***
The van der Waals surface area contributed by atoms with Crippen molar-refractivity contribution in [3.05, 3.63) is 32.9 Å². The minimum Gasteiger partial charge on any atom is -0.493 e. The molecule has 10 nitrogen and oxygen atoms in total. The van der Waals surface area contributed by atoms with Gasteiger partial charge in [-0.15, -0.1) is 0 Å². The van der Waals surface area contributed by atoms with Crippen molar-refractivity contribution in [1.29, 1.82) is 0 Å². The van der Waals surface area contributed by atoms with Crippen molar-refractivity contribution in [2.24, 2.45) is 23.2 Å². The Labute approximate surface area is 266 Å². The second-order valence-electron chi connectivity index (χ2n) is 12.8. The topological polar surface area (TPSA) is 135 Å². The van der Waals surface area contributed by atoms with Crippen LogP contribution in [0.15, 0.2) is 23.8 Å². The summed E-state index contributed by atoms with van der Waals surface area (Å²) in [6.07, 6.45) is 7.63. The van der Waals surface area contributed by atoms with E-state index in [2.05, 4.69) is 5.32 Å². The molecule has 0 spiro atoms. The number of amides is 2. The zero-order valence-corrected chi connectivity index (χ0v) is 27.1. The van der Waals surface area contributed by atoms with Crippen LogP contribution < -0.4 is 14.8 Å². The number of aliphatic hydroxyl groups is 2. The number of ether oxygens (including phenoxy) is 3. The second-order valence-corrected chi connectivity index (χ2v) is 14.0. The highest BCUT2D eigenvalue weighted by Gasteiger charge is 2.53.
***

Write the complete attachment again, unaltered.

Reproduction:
The van der Waals surface area contributed by atoms with Crippen molar-refractivity contribution in [3.05, 3.63) is 32.9 Å². The minimum Gasteiger partial charge on any atom is -0.493 e. The molecule has 10 nitrogen and oxygen atoms in total. The van der Waals surface area contributed by atoms with Gasteiger partial charge in [-0.15, -0.1) is 0 Å². The van der Waals surface area contributed by atoms with Crippen molar-refractivity contribution in [1.29, 1.82) is 0 Å². The van der Waals surface area contributed by atoms with Crippen molar-refractivity contribution in [2.24, 2.45) is 23.2 Å². The Labute approximate surface area is 266 Å². The second-order valence-electron chi connectivity index (χ2n) is 12.8. The topological polar surface area (TPSA) is 135 Å². The van der Waals surface area contributed by atoms with Crippen LogP contribution in [0.15, 0.2) is 23.8 Å². The summed E-state index contributed by atoms with van der Waals surface area (Å²) in [6.07, 6.45) is 7.63. The van der Waals surface area contributed by atoms with E-state index in [2.05, 4.69) is 5.32 Å². The molecule has 0 spiro atoms. The number of amides is 2. The zero-order valence-corrected chi connectivity index (χ0v) is 27.1. The van der Waals surface area contributed by atoms with Crippen LogP contribution < -0.4 is 14.8 Å². The number of aliphatic hydroxyl groups is 2. The number of ether oxygens (including phenoxy) is 3. The second-order valence-corrected chi connectivity index (χ2v) is 14.0. The highest BCUT2D eigenvalue weighted by Gasteiger charge is 2.53.